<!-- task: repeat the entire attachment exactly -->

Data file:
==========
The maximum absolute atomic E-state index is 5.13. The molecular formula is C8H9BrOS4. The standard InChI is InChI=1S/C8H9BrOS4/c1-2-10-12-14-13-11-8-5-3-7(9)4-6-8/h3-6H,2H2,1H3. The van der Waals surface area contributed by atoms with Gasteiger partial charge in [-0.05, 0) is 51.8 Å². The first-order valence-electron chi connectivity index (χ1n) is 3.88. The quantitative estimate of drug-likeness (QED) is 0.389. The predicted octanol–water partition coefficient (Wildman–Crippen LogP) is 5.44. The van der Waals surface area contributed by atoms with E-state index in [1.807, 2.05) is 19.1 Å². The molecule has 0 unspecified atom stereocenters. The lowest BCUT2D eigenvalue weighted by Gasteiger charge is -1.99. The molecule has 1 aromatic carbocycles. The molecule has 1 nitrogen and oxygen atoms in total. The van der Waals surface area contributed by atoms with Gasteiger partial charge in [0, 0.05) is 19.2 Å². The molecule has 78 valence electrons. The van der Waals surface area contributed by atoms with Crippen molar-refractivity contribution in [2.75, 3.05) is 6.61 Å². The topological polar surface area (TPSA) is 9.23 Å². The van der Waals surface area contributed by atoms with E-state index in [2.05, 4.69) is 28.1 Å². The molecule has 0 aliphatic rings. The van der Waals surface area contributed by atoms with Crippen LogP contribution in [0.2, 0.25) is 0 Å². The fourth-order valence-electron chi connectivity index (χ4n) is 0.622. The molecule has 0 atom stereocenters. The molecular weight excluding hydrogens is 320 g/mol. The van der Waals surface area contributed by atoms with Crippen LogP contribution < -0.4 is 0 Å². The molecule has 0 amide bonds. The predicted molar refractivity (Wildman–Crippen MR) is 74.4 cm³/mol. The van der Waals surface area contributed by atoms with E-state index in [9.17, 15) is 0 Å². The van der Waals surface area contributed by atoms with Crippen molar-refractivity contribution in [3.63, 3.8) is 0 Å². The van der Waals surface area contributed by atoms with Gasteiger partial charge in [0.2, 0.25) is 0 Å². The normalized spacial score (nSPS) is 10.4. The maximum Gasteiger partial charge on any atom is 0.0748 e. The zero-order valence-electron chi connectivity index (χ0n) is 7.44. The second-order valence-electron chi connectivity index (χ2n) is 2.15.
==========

The maximum absolute atomic E-state index is 5.13. The molecular formula is C8H9BrOS4. The standard InChI is InChI=1S/C8H9BrOS4/c1-2-10-12-14-13-11-8-5-3-7(9)4-6-8/h3-6H,2H2,1H3. The van der Waals surface area contributed by atoms with Gasteiger partial charge in [-0.05, 0) is 51.8 Å². The first-order valence-electron chi connectivity index (χ1n) is 3.88. The quantitative estimate of drug-likeness (QED) is 0.389. The predicted octanol–water partition coefficient (Wildman–Crippen LogP) is 5.44. The van der Waals surface area contributed by atoms with E-state index in [1.807, 2.05) is 19.1 Å². The molecule has 0 unspecified atom stereocenters. The lowest BCUT2D eigenvalue weighted by Gasteiger charge is -1.99. The molecule has 1 aromatic carbocycles. The molecule has 1 nitrogen and oxygen atoms in total. The van der Waals surface area contributed by atoms with Gasteiger partial charge in [0, 0.05) is 19.2 Å². The molecule has 78 valence electrons. The van der Waals surface area contributed by atoms with Crippen molar-refractivity contribution in [2.75, 3.05) is 6.61 Å². The topological polar surface area (TPSA) is 9.23 Å². The van der Waals surface area contributed by atoms with E-state index in [2.05, 4.69) is 28.1 Å². The molecule has 0 aliphatic rings. The van der Waals surface area contributed by atoms with Crippen LogP contribution in [0.2, 0.25) is 0 Å². The fourth-order valence-electron chi connectivity index (χ4n) is 0.622. The molecule has 0 atom stereocenters. The molecular weight excluding hydrogens is 320 g/mol. The van der Waals surface area contributed by atoms with Crippen LogP contribution < -0.4 is 0 Å². The molecule has 0 amide bonds. The predicted molar refractivity (Wildman–Crippen MR) is 74.4 cm³/mol. The van der Waals surface area contributed by atoms with E-state index in [9.17, 15) is 0 Å². The van der Waals surface area contributed by atoms with Crippen molar-refractivity contribution in [3.63, 3.8) is 0 Å². The van der Waals surface area contributed by atoms with Gasteiger partial charge in [0.2, 0.25) is 0 Å². The normalized spacial score (nSPS) is 10.4. The maximum Gasteiger partial charge on any atom is 0.0748 e. The zero-order valence-electron chi connectivity index (χ0n) is 7.44. The second-order valence-electron chi connectivity index (χ2n) is 2.15.